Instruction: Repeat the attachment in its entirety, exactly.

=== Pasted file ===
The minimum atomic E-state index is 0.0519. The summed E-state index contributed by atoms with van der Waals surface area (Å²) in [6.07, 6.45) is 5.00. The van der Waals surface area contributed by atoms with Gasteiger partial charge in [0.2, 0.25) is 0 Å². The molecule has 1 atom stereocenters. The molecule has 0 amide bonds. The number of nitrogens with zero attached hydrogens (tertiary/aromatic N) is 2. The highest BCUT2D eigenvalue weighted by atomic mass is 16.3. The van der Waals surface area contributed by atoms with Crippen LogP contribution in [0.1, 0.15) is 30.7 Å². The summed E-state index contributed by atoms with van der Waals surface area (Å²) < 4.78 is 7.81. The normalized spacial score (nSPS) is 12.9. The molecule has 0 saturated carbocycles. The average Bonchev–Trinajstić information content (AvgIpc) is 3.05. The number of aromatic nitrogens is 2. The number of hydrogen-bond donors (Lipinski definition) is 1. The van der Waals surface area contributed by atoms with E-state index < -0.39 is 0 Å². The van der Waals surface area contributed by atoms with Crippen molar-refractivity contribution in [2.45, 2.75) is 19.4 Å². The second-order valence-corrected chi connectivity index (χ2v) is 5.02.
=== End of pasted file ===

The minimum atomic E-state index is 0.0519. The summed E-state index contributed by atoms with van der Waals surface area (Å²) in [6.07, 6.45) is 5.00. The van der Waals surface area contributed by atoms with Gasteiger partial charge in [0.2, 0.25) is 0 Å². The molecule has 1 atom stereocenters. The molecule has 0 amide bonds. The number of nitrogens with zero attached hydrogens (tertiary/aromatic N) is 2. The highest BCUT2D eigenvalue weighted by atomic mass is 16.3. The van der Waals surface area contributed by atoms with Crippen LogP contribution in [0.1, 0.15) is 30.7 Å². The summed E-state index contributed by atoms with van der Waals surface area (Å²) < 4.78 is 7.81. The normalized spacial score (nSPS) is 12.9. The molecule has 0 saturated carbocycles. The average Bonchev–Trinajstić information content (AvgIpc) is 3.05. The number of aromatic nitrogens is 2. The number of hydrogen-bond donors (Lipinski definition) is 1. The van der Waals surface area contributed by atoms with E-state index < -0.39 is 0 Å². The van der Waals surface area contributed by atoms with Crippen molar-refractivity contribution in [2.45, 2.75) is 19.4 Å². The second-order valence-corrected chi connectivity index (χ2v) is 5.02.